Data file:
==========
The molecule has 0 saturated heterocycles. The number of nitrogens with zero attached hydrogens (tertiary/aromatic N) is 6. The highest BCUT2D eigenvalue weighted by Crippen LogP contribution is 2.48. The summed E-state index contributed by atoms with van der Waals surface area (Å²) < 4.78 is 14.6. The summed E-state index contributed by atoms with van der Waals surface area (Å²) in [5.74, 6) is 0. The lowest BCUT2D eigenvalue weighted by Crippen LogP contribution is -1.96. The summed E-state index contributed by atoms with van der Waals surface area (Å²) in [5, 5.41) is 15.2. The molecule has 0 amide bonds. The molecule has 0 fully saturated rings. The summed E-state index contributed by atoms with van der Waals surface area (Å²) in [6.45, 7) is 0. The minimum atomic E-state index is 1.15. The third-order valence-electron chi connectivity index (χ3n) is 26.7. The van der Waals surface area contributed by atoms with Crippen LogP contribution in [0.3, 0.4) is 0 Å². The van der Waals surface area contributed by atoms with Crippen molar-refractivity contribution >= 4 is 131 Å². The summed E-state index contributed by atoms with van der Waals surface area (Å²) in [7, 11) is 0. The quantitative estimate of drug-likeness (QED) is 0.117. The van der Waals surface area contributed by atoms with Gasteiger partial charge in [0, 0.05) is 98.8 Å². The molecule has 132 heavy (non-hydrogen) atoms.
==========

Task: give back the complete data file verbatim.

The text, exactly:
The molecule has 0 saturated heterocycles. The number of nitrogens with zero attached hydrogens (tertiary/aromatic N) is 6. The highest BCUT2D eigenvalue weighted by Crippen LogP contribution is 2.48. The summed E-state index contributed by atoms with van der Waals surface area (Å²) < 4.78 is 14.6. The summed E-state index contributed by atoms with van der Waals surface area (Å²) in [5.74, 6) is 0. The lowest BCUT2D eigenvalue weighted by Crippen LogP contribution is -1.96. The summed E-state index contributed by atoms with van der Waals surface area (Å²) in [5, 5.41) is 15.2. The molecule has 0 amide bonds. The molecule has 0 fully saturated rings. The summed E-state index contributed by atoms with van der Waals surface area (Å²) in [6.45, 7) is 0. The minimum atomic E-state index is 1.15. The third-order valence-electron chi connectivity index (χ3n) is 26.7. The van der Waals surface area contributed by atoms with Crippen LogP contribution in [0.3, 0.4) is 0 Å². The van der Waals surface area contributed by atoms with Crippen molar-refractivity contribution >= 4 is 131 Å². The summed E-state index contributed by atoms with van der Waals surface area (Å²) in [7, 11) is 0. The quantitative estimate of drug-likeness (QED) is 0.117. The van der Waals surface area contributed by atoms with Gasteiger partial charge in [0, 0.05) is 98.8 Å². The molecule has 132 heavy (non-hydrogen) atoms.